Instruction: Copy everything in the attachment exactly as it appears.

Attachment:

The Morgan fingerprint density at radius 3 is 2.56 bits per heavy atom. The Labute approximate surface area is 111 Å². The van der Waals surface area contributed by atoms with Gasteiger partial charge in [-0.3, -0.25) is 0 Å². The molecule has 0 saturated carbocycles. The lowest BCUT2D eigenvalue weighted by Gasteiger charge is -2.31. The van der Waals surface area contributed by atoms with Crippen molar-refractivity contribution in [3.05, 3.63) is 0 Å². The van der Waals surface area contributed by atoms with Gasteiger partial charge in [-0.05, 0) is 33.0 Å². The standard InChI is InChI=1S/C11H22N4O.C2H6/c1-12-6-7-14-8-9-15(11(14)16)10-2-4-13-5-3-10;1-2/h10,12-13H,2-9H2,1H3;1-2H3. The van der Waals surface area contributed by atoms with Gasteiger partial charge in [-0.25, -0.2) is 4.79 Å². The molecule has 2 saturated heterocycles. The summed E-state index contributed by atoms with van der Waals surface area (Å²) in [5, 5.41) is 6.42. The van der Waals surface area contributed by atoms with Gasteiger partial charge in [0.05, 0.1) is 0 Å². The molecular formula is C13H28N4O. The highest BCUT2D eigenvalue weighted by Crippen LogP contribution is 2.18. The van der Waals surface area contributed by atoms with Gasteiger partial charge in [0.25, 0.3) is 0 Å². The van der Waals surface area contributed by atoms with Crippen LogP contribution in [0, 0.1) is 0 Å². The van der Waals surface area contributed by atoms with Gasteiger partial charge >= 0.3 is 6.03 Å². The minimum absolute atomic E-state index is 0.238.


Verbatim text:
The Morgan fingerprint density at radius 3 is 2.56 bits per heavy atom. The Labute approximate surface area is 111 Å². The van der Waals surface area contributed by atoms with Gasteiger partial charge in [-0.3, -0.25) is 0 Å². The molecule has 0 saturated carbocycles. The lowest BCUT2D eigenvalue weighted by Gasteiger charge is -2.31. The van der Waals surface area contributed by atoms with Crippen molar-refractivity contribution in [3.05, 3.63) is 0 Å². The van der Waals surface area contributed by atoms with Gasteiger partial charge in [-0.05, 0) is 33.0 Å². The standard InChI is InChI=1S/C11H22N4O.C2H6/c1-12-6-7-14-8-9-15(11(14)16)10-2-4-13-5-3-10;1-2/h10,12-13H,2-9H2,1H3;1-2H3. The van der Waals surface area contributed by atoms with Gasteiger partial charge in [-0.25, -0.2) is 4.79 Å². The molecule has 2 saturated heterocycles. The summed E-state index contributed by atoms with van der Waals surface area (Å²) in [5, 5.41) is 6.42. The van der Waals surface area contributed by atoms with Gasteiger partial charge in [0.05, 0.1) is 0 Å². The molecular formula is C13H28N4O. The highest BCUT2D eigenvalue weighted by Crippen LogP contribution is 2.18. The van der Waals surface area contributed by atoms with Gasteiger partial charge in [0.25, 0.3) is 0 Å². The van der Waals surface area contributed by atoms with Crippen LogP contribution in [0, 0.1) is 0 Å². The van der Waals surface area contributed by atoms with Gasteiger partial charge >= 0.3 is 6.03 Å². The minimum absolute atomic E-state index is 0.238.